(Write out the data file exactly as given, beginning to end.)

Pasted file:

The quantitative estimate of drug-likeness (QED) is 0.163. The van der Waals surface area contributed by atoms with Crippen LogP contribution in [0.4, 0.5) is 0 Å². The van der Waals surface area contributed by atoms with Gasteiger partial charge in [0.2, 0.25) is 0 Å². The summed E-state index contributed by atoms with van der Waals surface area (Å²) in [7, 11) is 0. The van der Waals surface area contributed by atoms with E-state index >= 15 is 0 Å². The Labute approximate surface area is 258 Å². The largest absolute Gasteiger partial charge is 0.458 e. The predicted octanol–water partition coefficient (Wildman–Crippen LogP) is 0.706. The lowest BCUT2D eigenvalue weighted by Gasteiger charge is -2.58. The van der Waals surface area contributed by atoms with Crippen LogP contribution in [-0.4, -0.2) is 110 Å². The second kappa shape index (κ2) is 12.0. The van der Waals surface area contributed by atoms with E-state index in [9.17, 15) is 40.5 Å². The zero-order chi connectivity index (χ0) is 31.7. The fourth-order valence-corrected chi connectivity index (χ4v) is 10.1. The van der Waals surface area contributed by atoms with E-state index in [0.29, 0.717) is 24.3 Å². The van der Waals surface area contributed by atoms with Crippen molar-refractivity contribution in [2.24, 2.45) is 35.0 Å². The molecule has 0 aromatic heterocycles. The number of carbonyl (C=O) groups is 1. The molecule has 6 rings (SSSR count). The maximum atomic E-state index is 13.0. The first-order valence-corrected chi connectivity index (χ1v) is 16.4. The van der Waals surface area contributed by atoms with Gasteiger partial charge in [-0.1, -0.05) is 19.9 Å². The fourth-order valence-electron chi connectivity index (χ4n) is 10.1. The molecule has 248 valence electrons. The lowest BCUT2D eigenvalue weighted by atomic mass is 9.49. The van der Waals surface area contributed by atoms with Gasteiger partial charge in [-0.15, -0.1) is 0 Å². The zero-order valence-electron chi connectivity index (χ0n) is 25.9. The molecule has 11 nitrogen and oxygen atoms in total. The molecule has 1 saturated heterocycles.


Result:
The quantitative estimate of drug-likeness (QED) is 0.163. The van der Waals surface area contributed by atoms with Crippen LogP contribution in [0.4, 0.5) is 0 Å². The van der Waals surface area contributed by atoms with Gasteiger partial charge in [0.2, 0.25) is 0 Å². The summed E-state index contributed by atoms with van der Waals surface area (Å²) in [7, 11) is 0. The van der Waals surface area contributed by atoms with E-state index >= 15 is 0 Å². The Labute approximate surface area is 258 Å². The largest absolute Gasteiger partial charge is 0.458 e. The predicted octanol–water partition coefficient (Wildman–Crippen LogP) is 0.706. The lowest BCUT2D eigenvalue weighted by Gasteiger charge is -2.58. The van der Waals surface area contributed by atoms with Crippen LogP contribution in [-0.4, -0.2) is 110 Å². The second kappa shape index (κ2) is 12.0. The van der Waals surface area contributed by atoms with E-state index in [9.17, 15) is 40.5 Å². The zero-order chi connectivity index (χ0) is 31.7. The fourth-order valence-corrected chi connectivity index (χ4v) is 10.1. The van der Waals surface area contributed by atoms with E-state index in [0.29, 0.717) is 24.3 Å². The van der Waals surface area contributed by atoms with Crippen molar-refractivity contribution in [2.24, 2.45) is 35.0 Å². The molecule has 0 aromatic heterocycles. The number of carbonyl (C=O) groups is 1. The molecule has 6 rings (SSSR count). The maximum atomic E-state index is 13.0. The first-order valence-corrected chi connectivity index (χ1v) is 16.4. The van der Waals surface area contributed by atoms with Gasteiger partial charge in [-0.1, -0.05) is 19.9 Å². The fourth-order valence-electron chi connectivity index (χ4n) is 10.1. The molecule has 248 valence electrons. The lowest BCUT2D eigenvalue weighted by atomic mass is 9.49. The van der Waals surface area contributed by atoms with Gasteiger partial charge in [-0.15, -0.1) is 0 Å². The zero-order valence-electron chi connectivity index (χ0n) is 25.9. The molecule has 11 nitrogen and oxygen atoms in total. The molecule has 1 saturated heterocycles.